Learn what are 10 of the not to be missed places on the South Island of New Zealand.
The following must-see locations are based not on popularity with tourists (although many of the locations are popular tourist spots), but on the potential emotional impact you may experience by seeing the scenery.
Starting from the top of the South Island of New Zealand going in a counter-clockwise direction, here are my top 10 places not to miss on the South Island of New Zealand…
1. Marlborough Sounds
If you take the ferry from Wellington to Picton, you will already experience part of the grandeur of the Marlborough Sounds. However, you can also go for a hike to see one or more of the sounds.
The Marlborough Sounds is all about bush-clad "mountains" jotting out into the sea, where the color of the water enclosed by the sounds will mesmerize you.
2. Abel Tasman National Park (and perhaps Golden Bay if you can get there)
When I think about Abel Tasman and Golden Bay, beaches, beaches, and more beaches with gorgeous golden sand and water come to mind, in combination with bush that refreshes the mind and soul, especially if you go for a long hike along the coast.
3. Punakaiki pancake rocks, blowholes, and the rugged coastline along the West Coast
While the rocks at Punakaiki are something special to see (if you are a Geologist or Geophysicist like myself), the blowholes make them extra special for normal tourists. And why not make a short stop there to stretch your legs as you drive down the West Coast? The rugged coastline on the West Coast – especially the top-half of the western side of the South Island – is sure to impress you.
Also visit: The seal colony near Westport and Mangatini Falls if you are into a little bit of history with a huge waterfall as the climax.
4. The glaciers (Fox Glacier or Franz Josef Glacier)
If you can book a glacier hike, do it. The glaciers are slowly melting away as Earth gets warmer. To be able to walk on and see all of that ice - sometimes with a nice light-blue color - is an experience of a lifetime.
Also visit: Lake Matheson if you visit Fox Glacier. Lake Matheson is best viewed in the morning, since the chance of no wind and thus also a reflection of the mountains in the lake is greater.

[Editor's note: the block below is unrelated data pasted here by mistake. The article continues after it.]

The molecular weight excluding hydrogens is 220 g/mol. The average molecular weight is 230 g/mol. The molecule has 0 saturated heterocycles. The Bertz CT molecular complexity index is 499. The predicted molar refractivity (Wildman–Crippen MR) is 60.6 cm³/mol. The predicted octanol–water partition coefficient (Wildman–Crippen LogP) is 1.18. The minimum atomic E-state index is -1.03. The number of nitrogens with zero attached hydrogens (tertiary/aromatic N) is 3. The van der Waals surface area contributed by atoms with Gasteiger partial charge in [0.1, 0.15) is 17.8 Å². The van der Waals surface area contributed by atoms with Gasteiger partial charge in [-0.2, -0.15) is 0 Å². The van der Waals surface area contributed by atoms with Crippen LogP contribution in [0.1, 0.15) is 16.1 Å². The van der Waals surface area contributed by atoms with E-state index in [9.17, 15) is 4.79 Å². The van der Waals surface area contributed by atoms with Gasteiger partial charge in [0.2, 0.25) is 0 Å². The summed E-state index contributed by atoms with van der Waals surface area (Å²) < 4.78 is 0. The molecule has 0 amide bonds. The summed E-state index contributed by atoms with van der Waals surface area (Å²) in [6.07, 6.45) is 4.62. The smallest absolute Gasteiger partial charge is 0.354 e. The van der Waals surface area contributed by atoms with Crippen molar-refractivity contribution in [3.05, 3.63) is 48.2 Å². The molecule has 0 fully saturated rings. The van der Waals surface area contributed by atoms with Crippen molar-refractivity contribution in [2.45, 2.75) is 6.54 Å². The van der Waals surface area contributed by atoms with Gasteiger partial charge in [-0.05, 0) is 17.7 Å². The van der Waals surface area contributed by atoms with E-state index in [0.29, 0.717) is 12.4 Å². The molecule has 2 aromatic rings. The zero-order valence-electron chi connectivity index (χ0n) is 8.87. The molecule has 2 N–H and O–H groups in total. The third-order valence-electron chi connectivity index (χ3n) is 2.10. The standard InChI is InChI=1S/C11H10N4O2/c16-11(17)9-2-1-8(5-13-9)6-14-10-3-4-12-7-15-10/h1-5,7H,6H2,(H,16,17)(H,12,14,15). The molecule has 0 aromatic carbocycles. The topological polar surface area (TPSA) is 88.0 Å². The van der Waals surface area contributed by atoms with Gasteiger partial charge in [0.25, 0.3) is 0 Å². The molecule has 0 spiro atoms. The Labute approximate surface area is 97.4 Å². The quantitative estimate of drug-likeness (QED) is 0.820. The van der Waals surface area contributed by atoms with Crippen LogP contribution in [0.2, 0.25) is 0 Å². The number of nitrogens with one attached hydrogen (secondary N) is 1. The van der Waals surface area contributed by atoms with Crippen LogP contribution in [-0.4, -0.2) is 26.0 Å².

5. Lake Pukaki and Mount Cook
The first time I saw Lake Pukaki â€œliveâ€ I literally screamed in my rental car. I had seen it many times on photographs, but to see the real thing was incredible. Combine this with a view of Mount Cook on a perfectly cloudless day, and you've got yourself a view that everyone should see before they die.
6. Scenic flight over Lake Tekapo and Mount Cook
The South Island of New Zealand always looks gorgeous from above, especially during winter. The mountains, glaciers, lakes, and rivers are guaranteed to impress you, especially if you view them from above.
Pick a nice day, book a scenic flight that has a route that passes above Lake Tekapo and Mount Cook, and you’ve got yourself a winner. Try a scenic flight with Air Safaris in Tekapo.
Also visit: Mount John Observatory or do the Mount John walk.
7. Milford Sound
Milford Sound is known for its mountain peaks jotting out as towers out of the water in combination with huge waterfalls. Therefore, I highly recommend doing a Milford Sound boat tour.
8. The Catlins
When I think of the Catlins, the color green comes to mind: Green rolling hills, green bush, and mossy green rocks around waterfalls. The Catlins also has beaches and wildlife such as seals.
Also visit: Nugget Point.
9. Otago Peninsula beaches and coastline
While I’m not a big fan of Dunedin – or any of the larger cities in New Zealand – I am a big fan of the coastal scenery around Dunedin and especially the Otago Peninsula. Therefore, if you visit Dunedin, I highly recommend you take a scenic drive on Portobello Road and Harington Point Road on the Otago Peninsula.
Also in the neighborhood: Larnach Castle.
10. Kaikoura coast
Most of the coast along the eastern side of the South Island is â€œlitteredâ€ by water running off mountains into rivers and eventually into the sea. This water takes rock particles along with it, which eventually mixes with the seawater. This gives the water along the coast a weird, but very beautiful light-green color.
You can see this light-green water when driving along the east coast from Picton to Kaikoura or lower down the South Island between Christchurch and Dunedin.
Note: This article was accurate when it was published. Please confirm all details directly with the companies in question before planning your trip.